Advocates for a mandatory African American history course say they are already working on their next steps, despite Tuesday’s “no” vote by the Winston-Salem/Forsyth County Schools Board of Education.

Miranda Jones, speaking on behalf of Hate Out of Winston, said group members were to meet Friday to discuss how to further their efforts, including whether or not to take their push to the N.C. General Assembly.

“I’m going to be advocating for some community courses because the reality is we don’t need the school system in order to teach black children their history,” Jones said. “I’m going to be talking about how we can do this in recreation centers, churches, temples, mosques, wherever we can.”

A motion to pass a mandatory African American history course failed Tuesday in a 1-to-7 vote by the school board. Barbara Burke, the board’s vice chairwoman, was the sole supporter of the course.

Immediately after that vote, the board unanimously approved an infusion program, which includes African American studies, proposed by Superintendent Angela P. Hairston.

Hairston’s recommendations

Among her recommendations, Hairston calls for continuing the Cultural Infusion Project with an accountability measure.

The Cultural Infusion Project was started in the mid-1990s aimed at helping African American students see themselves within the K-12 curriculum.

Hairston also recommends looking for opportunities for the Freedom School program, which is a six-week summer literacy and cultural enrichment program focused on serving children in the community where some cultural programs may be limited.

She recommends monitoring the process of standards development through the Department of Public Instruction to ensure multicultural perspectives are present from kindergarten through 12th grade.

Through Hairston’s plan, an African American Studies advisory committee would be established. It would meet twice a year to review the status of standards, enrollment in elective courses and ensure continued communication.

African American Studies, Latin American Studies, American Indian Studies and Ethnic Literature courses would be offered as electives in every high school. Each course would be worth one full credit and have standard and honors course options.

Students in the school district are currently taking the African American Studies and Latin American Studies courses in six or seven schools, and the Ethnic Literature course is offered in just one school.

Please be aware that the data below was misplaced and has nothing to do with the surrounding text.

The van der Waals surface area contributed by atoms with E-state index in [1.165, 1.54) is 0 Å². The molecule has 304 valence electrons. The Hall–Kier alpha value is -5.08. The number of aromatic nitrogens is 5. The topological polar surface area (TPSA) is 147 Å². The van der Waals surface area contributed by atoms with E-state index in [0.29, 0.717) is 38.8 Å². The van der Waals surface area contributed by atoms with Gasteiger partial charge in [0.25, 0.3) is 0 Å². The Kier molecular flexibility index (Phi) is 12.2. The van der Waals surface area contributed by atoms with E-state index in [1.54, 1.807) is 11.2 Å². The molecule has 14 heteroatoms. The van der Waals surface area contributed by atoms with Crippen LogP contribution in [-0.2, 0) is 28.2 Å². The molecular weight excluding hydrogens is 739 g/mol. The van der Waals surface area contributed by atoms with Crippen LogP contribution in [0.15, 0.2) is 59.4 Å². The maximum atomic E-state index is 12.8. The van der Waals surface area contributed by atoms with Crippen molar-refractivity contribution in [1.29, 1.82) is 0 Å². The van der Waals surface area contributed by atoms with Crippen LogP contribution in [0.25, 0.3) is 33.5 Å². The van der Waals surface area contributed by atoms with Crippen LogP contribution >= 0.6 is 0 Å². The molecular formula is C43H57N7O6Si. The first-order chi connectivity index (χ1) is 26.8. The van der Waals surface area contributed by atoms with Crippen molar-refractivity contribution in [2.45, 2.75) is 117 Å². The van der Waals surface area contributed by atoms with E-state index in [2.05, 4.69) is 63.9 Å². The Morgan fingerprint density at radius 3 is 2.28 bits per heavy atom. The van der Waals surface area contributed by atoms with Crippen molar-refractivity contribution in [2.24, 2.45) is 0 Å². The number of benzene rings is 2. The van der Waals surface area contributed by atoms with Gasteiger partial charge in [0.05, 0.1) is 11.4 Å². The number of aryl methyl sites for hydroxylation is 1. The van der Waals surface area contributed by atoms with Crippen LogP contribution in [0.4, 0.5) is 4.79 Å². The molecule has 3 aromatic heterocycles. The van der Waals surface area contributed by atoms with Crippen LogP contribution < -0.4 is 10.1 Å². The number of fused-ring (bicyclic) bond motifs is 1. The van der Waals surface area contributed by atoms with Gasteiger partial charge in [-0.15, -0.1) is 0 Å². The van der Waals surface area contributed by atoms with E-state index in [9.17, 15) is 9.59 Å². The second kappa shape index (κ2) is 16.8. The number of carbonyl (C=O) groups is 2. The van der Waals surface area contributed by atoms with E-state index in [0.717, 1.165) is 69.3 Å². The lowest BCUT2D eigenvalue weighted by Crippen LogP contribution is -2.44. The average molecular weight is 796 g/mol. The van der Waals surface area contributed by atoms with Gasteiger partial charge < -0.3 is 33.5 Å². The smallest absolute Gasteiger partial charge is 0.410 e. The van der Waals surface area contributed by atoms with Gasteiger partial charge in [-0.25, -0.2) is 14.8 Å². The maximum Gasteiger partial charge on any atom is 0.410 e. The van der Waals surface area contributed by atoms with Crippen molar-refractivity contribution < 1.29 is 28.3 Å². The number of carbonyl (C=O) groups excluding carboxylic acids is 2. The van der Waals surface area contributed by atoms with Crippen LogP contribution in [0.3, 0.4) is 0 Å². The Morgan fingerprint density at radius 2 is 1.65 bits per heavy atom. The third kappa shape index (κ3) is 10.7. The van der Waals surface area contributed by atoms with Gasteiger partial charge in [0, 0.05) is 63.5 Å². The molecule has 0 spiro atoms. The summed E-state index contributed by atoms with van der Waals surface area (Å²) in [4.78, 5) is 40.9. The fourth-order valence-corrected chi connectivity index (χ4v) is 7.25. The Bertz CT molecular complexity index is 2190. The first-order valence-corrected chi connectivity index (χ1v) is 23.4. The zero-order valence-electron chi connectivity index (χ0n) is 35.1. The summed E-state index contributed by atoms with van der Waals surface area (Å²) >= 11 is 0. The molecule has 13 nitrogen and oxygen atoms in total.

Next steps

Jones of Hate Out of Winston said that other local activists have reached out to her about having discussions on ways to actively campaign against members of the school board “who told us one thing and did another.”

“Just kind of organizing around getting people on the board who are going to do what we feel is right for children,” she said.

She said that the African American history community classes would be for children in middle and high school and would primarily be centered in the heart of black communities, but she wants to make sure that all children can access the information.

“It is our goal to invite those who want to learn about black people and their contributions to come and learn,” Jones said.

The Winston-Salem Local Organizing Committee plans to go into the community to make people aware of the board’s decision and start providing information to children and their parents that won’t be available in the school system, said Effrainguan Muhammad, the group’s facilitator.

“We will be conducting seminars and presentations concerning black history in the community with those existing structures within our community that will be willing to partner with us to get this very important history to both our children and the parents,” Muhammad said.

Muhammad said that Tuesday’s vote by the school board “demonstrates to us the reason why it’s so important for the black community to look to establish independent institutions to educate our children, because the way the current public school system is structured it’s not sufficient to address the needs of our children.”

He said that the LOC plans to continue to fight.

“Our tax dollars are there, and many of the individuals on the board are elected officials,” Muhammad said of the school system. “When I say fight, we will fight with our vote as well.”

After hearing Hairston’s infusion proposal, the Winston-Salem Chapter of the NAACP got behind the superintendent’s recommendations, said the Rev. Alvin Carlisle, the group’s president.

“This will be the first time that it will be in every high school and the first time it’s for full credit,” Carlisle said of all the ethnic credit courses in Hairston’s proposal.

He said the local NAACP members believe that Hairston’s recommendations are sound and a good step forward.

“They will give her a measuring stick, a chance to see how well students participated and their thoughts coming out of a full-credit course on black history and that kind of thing,” Carlisle said.